Protecting Commercial Facilities From Power Surges

Power or voltage surges are brief bursts of energy caused by a sudden change in the electrical conditions of a circuit; they are virtually inevitable. Wherever electrical or electronic equipment is used, power surges can and do occur. While often lasting only a millisecond, power surges can raise the voltage in electronic circuits from a few hundred to as much as several thousand volts. They are one of the most severe, common and immediate dangers to modern, sensitive electronic equipment. In fact, Business Week estimates that power surges cost $26 billion a year in lost time, equipment repair and replacement costs.

What Causes Power Surges

It is estimated that 60 percent to 80 percent of power surges are caused by events or problems arising within the facility housing the electrical and electronic equipment. The balance are generated by external events that affect the internal electrical system through power cords, telephone lines, and cable, satellite and antenna lines. Events causing surges include:

A surge suppressor, or surge protector, like the one pictured above can protect equipment from electrical surge damage.

Local Power System Problems

Poor power quality is one of the major causes of downtime. The most common source for externally generated surges is the local electric company. Problems and points of failure include faulty wiring by a utility, equipment breakdowns, downed power lines, grid shifting (reallocating stored energy to match demand), and capacitor switching (a routine, daily event). Large users of the same power line at other facilities can also create power surges. Heavy electrical equipment that frequently turns on and off, such as high-powered motors, elevators, or heating/air conditioning equipment, creates sudden, brief demands for power that can upset the steady voltage flow in the electrical system and result in power surges affecting everyone connected to the same power line. Externally generated surges may also be caused when two power lines come into contact with each other as a result of vehicle crashes damaging power poles, fallen tree limbs, ice storms or animals.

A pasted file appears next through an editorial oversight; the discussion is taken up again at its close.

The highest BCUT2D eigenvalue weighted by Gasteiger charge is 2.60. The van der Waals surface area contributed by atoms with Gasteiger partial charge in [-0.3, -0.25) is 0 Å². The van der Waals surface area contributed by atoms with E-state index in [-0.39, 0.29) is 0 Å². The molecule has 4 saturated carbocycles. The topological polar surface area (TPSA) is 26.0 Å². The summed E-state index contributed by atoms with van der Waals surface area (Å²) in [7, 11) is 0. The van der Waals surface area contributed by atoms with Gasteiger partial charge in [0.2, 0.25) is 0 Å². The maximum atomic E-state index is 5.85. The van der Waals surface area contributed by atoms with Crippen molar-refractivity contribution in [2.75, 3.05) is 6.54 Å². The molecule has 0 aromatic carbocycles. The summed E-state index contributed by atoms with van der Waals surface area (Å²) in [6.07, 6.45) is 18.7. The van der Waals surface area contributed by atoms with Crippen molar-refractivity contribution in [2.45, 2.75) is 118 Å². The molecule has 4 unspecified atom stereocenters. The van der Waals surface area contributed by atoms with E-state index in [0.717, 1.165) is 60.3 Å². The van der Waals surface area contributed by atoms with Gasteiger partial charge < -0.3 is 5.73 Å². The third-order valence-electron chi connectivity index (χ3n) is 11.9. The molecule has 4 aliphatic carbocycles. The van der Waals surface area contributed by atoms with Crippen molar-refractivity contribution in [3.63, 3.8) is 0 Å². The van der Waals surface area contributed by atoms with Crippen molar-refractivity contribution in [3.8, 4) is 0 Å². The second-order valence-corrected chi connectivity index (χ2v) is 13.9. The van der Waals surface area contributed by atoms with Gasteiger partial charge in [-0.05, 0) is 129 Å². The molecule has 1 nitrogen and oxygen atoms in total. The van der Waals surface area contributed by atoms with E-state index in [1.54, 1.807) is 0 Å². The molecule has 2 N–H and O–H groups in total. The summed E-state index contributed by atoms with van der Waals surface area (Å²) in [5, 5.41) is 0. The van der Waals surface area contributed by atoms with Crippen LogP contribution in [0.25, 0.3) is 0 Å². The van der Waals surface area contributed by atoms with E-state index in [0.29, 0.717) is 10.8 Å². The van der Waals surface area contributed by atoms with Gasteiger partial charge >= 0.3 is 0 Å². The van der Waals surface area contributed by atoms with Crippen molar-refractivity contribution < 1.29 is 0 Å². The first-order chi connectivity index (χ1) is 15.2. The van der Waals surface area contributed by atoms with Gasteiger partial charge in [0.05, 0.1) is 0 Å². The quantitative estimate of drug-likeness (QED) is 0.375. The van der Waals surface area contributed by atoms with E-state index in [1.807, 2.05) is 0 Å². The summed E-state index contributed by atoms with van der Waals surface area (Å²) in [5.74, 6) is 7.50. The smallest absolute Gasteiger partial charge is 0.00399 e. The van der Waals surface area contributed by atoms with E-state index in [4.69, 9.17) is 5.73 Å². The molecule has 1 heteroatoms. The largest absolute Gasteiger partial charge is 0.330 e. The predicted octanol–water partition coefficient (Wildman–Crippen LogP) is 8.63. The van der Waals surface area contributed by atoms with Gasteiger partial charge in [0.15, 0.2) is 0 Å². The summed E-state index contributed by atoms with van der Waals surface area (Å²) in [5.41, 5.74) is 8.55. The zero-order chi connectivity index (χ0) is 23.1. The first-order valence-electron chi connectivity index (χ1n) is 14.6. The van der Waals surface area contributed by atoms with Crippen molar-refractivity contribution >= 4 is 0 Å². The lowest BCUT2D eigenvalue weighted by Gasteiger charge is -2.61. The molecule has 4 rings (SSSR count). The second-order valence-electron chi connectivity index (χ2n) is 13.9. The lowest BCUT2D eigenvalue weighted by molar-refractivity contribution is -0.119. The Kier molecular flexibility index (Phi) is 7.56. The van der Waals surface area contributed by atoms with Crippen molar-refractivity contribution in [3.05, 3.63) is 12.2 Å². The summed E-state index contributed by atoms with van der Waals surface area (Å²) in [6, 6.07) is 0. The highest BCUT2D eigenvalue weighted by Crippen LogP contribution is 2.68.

Lightning

Power surges caused by direct lightning strikes are rare events, accounting for only two percent of power surge damage. Lightning, however, is a very common occurrence, striking the surface of the Earth about 100 times every second. When lightning directly strikes exposed cables feeding electric equipment, the extremely large, overwhelming power surges it produces are devastating. Importantly, lightning does not need to actually directly hit an object on the ground to induce a power surge. Lightning can create strong electromagnetic fields, which can induce a power surge that affects power, telecommunications and radio frequency transmission lines; these in turn affect electric equipment inside a facility. Due to the low voltages normally used in data transmission cables and the sensitivity of the connected electronics, communications cables are extremely susceptible to induced voltage surges. IBHS has additional valuable information for business and building owners to protect your property from lightning.

Events Arising Within the Facility

Switching high-powered electrical devices like elevators, air conditioners, refrigerators, pumps, compressors and motors on and off are common causes of internally generated surges. Also, the ignition and interruption of electrical arcs used in welding devices can cause surges, as can the tripping of fuses and circuit breakers. Typically, but not always, these surges are rather small and degrade electrical equipment, rather than destroy it.

What Types of Businesses and Equipment Are at Risk

Virtually every business relies on modern electronic equipment to some degree – and such equipment can be easily damaged or weakened by surges. Businesses face significant threats if their products or services rely on sustaining continuing operations supported by electronic or telecommunications equipment, or if malfunctions of sensitive electronic equipment change the nature of critical products and/or services. Businesses with electronic systems in hazardous locations, such as potentially explosive atmospheres, obviously are exposed to catastrophic risks. Businesses located in areas with poor local power supplies or where weather conditions make lightning strikes more likely also face increased risk of damage from power surges.